Lolita (1962)


























While Stanley Kubrick’s Lolita (1962), based on the novel by Vladimir Nabokov, is a fairly light adaptation of the book, incorporating some major elements but leaving out a number of others, it’s a great film that’s well shot and acted. After reading the novel, I wanted to see how Kubrick told the story, which I figure most directors would pass on for all the potential controversy it unavoidably stirs up and because the novel is long and heavy, probably requiring five or more hours to tell it properly as a picture.


James Mason, who plays Humbert Humbert, the man obsessed with twelve-year-old Dolores Haze, the “nymphet” Humbert calls Lolita, was perfect for the role in that he brilliantly delivers the dark humor of the book that Kubrick focused on for the film. Nabokov wrote the initial script and then apparently it had to be shortened considerably, and Kubrick cut the scenes with sexual content, mindful no doubt of the strict censorship the film would have to traverse.


Reading the book, you realize early on that Nabokov is deftly, ingeniously using language to kind of trick the reader into not clearly seeing Humbert’s deviancy and depravity for what they truly are. He uses humor, through Humbert, the narrator, who is constantly muddying the water of our expected perceptions of his actions. Humbert also attempts to convince us those acts are on some level acceptable for him because he loves Lolita, and at other times we’re drawn towards feeling sympathy for him, such as when he recounts his teenage romance with Annabel Leigh, who died soon afterwards, an event which he thinks could be the very cause of his hebephilia as well as his endless search for “nymphets,” or girls of Annabel’s age when she passed.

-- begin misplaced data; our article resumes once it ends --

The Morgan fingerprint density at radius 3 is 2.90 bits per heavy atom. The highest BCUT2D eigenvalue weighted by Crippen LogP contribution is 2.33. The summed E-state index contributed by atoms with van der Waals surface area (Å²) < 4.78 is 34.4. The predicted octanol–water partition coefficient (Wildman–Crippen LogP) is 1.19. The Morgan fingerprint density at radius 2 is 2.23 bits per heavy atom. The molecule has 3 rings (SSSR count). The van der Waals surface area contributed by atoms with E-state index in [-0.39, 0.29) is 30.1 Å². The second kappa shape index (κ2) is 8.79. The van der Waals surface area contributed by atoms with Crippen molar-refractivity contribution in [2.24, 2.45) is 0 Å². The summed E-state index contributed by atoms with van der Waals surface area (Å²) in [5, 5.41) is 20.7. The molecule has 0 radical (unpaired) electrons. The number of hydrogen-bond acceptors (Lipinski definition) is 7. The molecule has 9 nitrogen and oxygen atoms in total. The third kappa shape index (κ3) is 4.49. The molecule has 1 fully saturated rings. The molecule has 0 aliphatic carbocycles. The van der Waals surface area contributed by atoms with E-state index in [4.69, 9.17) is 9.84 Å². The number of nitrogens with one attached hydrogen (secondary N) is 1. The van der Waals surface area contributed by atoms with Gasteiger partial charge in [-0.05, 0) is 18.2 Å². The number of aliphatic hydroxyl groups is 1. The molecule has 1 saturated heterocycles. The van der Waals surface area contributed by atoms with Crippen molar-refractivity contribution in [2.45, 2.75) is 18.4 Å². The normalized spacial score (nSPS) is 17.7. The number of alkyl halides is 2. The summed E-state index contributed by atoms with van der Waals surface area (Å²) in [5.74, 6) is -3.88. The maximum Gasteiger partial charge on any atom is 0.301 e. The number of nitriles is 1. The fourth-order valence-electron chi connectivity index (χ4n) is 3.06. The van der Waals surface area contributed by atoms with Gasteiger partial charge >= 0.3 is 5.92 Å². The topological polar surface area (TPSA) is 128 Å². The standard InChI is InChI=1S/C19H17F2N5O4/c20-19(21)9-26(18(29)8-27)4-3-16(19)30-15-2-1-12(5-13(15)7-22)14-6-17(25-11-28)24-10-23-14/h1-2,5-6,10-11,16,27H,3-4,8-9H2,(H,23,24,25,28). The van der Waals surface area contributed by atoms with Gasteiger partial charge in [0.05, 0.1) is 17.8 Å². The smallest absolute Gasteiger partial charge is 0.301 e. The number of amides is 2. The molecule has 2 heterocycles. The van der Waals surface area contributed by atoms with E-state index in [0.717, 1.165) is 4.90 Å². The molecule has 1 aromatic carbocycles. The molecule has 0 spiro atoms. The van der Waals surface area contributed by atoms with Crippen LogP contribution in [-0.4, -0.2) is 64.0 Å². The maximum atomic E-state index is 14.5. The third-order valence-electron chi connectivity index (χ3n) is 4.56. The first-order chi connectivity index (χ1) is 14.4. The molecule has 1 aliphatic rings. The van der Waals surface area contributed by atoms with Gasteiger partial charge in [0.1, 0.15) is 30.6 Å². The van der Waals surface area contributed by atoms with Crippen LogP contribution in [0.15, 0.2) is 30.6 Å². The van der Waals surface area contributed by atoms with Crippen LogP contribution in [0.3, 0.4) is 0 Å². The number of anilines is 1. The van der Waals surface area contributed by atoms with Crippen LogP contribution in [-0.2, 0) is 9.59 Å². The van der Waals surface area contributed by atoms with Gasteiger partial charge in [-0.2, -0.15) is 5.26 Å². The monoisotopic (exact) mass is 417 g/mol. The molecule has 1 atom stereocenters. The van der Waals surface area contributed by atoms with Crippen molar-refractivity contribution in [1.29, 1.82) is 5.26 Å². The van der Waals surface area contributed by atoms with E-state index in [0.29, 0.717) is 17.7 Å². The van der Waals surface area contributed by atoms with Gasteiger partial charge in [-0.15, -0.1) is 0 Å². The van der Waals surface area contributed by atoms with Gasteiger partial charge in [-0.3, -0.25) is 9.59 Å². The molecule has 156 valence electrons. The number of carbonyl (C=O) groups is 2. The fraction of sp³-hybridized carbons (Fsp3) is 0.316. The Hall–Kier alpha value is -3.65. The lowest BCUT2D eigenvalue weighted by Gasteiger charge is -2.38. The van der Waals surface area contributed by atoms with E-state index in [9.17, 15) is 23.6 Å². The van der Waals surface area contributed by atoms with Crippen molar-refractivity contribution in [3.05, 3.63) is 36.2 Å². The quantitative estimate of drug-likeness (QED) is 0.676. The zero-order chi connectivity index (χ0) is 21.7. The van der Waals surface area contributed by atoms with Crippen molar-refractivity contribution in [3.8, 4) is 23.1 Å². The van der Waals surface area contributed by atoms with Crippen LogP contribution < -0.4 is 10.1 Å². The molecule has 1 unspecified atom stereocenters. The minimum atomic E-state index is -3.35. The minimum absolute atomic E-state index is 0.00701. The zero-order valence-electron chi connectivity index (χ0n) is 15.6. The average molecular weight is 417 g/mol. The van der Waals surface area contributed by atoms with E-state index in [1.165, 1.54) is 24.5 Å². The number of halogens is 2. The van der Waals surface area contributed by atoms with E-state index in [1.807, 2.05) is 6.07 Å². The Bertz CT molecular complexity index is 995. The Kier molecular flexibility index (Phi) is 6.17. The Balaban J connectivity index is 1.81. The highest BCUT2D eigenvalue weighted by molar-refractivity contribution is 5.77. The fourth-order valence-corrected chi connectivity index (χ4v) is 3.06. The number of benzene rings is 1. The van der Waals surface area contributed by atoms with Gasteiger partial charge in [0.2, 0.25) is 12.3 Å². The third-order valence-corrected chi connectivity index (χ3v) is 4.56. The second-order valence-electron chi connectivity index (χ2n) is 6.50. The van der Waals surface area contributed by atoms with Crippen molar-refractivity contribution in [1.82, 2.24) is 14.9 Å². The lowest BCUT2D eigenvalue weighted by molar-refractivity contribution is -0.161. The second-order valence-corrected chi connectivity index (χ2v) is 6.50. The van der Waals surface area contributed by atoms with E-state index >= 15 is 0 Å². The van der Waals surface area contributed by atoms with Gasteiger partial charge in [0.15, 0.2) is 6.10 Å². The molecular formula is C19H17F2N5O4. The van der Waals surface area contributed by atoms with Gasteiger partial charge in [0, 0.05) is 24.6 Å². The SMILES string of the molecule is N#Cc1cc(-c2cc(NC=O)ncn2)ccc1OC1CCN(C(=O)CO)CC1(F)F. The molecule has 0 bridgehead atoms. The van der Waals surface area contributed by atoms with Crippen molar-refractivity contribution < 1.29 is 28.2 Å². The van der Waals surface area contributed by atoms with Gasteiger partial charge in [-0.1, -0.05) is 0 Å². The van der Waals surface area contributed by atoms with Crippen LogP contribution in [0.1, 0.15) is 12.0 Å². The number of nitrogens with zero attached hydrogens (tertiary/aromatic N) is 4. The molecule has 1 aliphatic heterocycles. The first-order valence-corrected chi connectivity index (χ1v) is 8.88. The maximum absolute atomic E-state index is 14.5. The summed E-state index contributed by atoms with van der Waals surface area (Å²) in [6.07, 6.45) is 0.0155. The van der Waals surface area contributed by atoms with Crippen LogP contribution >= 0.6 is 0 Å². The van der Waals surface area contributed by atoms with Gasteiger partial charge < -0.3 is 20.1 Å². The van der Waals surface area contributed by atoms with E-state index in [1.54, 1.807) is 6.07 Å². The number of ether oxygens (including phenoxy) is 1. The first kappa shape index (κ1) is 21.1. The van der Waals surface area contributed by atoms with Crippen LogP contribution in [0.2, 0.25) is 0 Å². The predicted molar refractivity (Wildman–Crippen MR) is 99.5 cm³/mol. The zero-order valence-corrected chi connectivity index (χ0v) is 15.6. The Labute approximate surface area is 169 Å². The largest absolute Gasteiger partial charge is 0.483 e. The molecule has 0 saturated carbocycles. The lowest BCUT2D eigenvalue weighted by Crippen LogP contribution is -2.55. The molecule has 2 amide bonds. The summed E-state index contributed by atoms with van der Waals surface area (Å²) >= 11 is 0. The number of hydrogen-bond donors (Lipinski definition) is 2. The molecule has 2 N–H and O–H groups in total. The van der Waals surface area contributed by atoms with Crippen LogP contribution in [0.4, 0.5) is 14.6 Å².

But the dark humor in the novel is counterbalanced by another darkness, the sadly obsessive, deleteriously egotistical, and deranged nature of Humbert, and this is not the side of the story that Kubrick focused on for the film. Kubrick may have chosen the lighter, humorous side due to concerns about censorship. Or maybe because adding both elements to a film of any reasonable length is not possible?


Something else Kubrick significantly altered was the character Clare Quilty, played by Peter Sellers. Quilty is like Humbert in that he’s attracted to and aroused by children; however, we’re led to see his actions and behavior as more wicked or damaging than those of Humbert’s. In this respect, he serves as Humbert’s evil doppelganger, and he's presented as a sort of shadow who rarely materializes in the story itself. Kubrick, on the other hand, has Quilty appearing in scenes throughout the film, and I imagine he did this to add to the film's dark humor and to give it a touch of suspense as well.


Adrian Lyne’s version of the film, starring Jeremy Irons, Melanie Griffith, Frank Langella, and Dominique Swain, came out in 1997. Since I watched it in the 90s, I don’t remember any of it. I’ll have to give it another watch to see how it compares to the book and Kubrick’s film.

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